The Signs of the Times



January 6, 1881

God's Judgment Upon the Midianites


Moses’ work for Israel was almost done; yet one more act remained for the aged leader to perform, ere he should go to his long rest. “Avenge the children of Israel of the Midianites,” was the divine command; “afterward thou shalt be gathered unto thy people.” This mandate was communicated to Israel, not as the word of Moses, but of Christ, their invisible leader; and it was immediately obeyed. One thousand men were selected from each of the tribes of Israel, and sent out against the Midianites. In the battles which followed, that people were defeated, with great slaughter. ST January 6, 1881, par. 1

The men who promptly and speedily executed the divine judgments upon those heathen nations have been pronounced harsh and unmerciful in destroying so many human lives. But all who reason thus, fail to understand the character and dealings of God. In his infinite mercy, the Lord had long spared those idolatrous nations, giving them evidence upon evidence that he, the mighty Jehovah, was the God whom they should serve. He had commanded Moses not to make war upon Moab or Midian, for their cup of iniquity was not yet full. Additional evidence was to be given; clear and distinct light from the throne of God itself was to shine upon them. ST January 6, 1881, par. 2

When the king of Moab had called Balaam to pronounce a curse upon Israel, and thus accomplish their destruction, the goodness and mercy of God was strikingly displayed. That corrupt and hypocritical gain-seeker, whose heart longed to curse God's people for reward, was constrained to pronounce upon them the richest and most sublime blessings. The Moabites themselves could see that it was the power of God which controlled the avaricious prophet, and compelled him in the most exalted strains of inspiration to proclaim Israel God's chosen, and his almighty power her protection. Here the last ray of light shone upon a stiff-necked people who had set their wills in defiance to the will of God. When, at the suggestion of Balaam, the snare was laid for Israel, which resulted in the destruction of many thousands, then it was that the Midianites filled up the measure of their iniquities. Then their day of probation ended, the door of mercy was to them closed, and the mandate went forth from Him who can create and can destroy, “Vex the Midianites, and smite them; for they vex you with their wiles.” ST January 6, 1881, par. 3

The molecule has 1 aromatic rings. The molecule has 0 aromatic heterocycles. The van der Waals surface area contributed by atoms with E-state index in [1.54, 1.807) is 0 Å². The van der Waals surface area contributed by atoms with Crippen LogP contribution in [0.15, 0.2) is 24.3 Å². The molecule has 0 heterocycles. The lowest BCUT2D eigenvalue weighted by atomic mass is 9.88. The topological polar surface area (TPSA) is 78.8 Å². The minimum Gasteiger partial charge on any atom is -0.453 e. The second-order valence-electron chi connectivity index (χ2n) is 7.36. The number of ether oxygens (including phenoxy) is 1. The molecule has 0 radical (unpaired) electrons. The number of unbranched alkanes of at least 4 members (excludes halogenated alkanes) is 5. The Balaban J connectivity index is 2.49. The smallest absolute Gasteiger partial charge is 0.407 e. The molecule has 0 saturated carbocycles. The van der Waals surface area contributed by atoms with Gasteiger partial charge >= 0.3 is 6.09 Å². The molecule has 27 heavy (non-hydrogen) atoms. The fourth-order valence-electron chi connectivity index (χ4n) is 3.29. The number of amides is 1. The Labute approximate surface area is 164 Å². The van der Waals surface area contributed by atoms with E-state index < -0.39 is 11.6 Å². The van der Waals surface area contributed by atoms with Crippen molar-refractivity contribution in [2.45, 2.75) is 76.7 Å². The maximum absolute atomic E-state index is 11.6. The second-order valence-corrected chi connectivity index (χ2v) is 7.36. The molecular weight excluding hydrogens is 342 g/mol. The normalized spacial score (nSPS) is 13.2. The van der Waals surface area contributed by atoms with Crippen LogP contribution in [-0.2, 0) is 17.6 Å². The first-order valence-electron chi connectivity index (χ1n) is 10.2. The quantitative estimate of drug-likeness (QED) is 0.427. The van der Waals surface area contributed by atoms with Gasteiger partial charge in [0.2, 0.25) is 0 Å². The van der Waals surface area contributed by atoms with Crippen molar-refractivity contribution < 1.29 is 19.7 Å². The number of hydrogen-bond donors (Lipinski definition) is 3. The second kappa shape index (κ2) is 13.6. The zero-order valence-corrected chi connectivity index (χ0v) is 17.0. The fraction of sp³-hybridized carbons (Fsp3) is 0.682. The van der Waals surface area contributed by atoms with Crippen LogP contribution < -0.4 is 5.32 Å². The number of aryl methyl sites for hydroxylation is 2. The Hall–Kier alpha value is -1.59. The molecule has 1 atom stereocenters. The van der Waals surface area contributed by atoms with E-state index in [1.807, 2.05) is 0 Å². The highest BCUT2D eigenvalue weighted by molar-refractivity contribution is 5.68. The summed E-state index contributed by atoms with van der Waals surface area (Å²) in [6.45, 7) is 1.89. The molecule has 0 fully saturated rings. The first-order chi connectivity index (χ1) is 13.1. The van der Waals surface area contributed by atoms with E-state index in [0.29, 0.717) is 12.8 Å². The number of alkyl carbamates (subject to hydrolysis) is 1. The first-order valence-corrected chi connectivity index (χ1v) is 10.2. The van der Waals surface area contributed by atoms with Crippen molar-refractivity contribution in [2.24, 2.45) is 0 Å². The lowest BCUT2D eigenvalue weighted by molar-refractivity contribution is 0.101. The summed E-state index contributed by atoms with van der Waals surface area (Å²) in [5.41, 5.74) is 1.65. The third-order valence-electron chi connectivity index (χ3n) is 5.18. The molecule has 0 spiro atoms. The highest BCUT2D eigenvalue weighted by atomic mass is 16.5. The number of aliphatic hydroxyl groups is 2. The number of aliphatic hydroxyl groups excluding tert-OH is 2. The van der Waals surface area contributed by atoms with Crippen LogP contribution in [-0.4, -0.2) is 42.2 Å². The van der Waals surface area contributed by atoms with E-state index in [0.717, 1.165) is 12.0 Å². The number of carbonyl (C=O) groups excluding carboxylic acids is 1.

Those who would complain of God, or question the wisdom and justice of his dealings with his creatures should realize their own incompetence, with their finite wisdom, to determine what conduct is befitting to the judge of all the earth. They should make it their chief anxiety to so conduct themselves as not to become subjects of his wrath, and should leave the Lord to deal with the work of his hands according to his own wise purposes. ST January 6, 1881, par. 4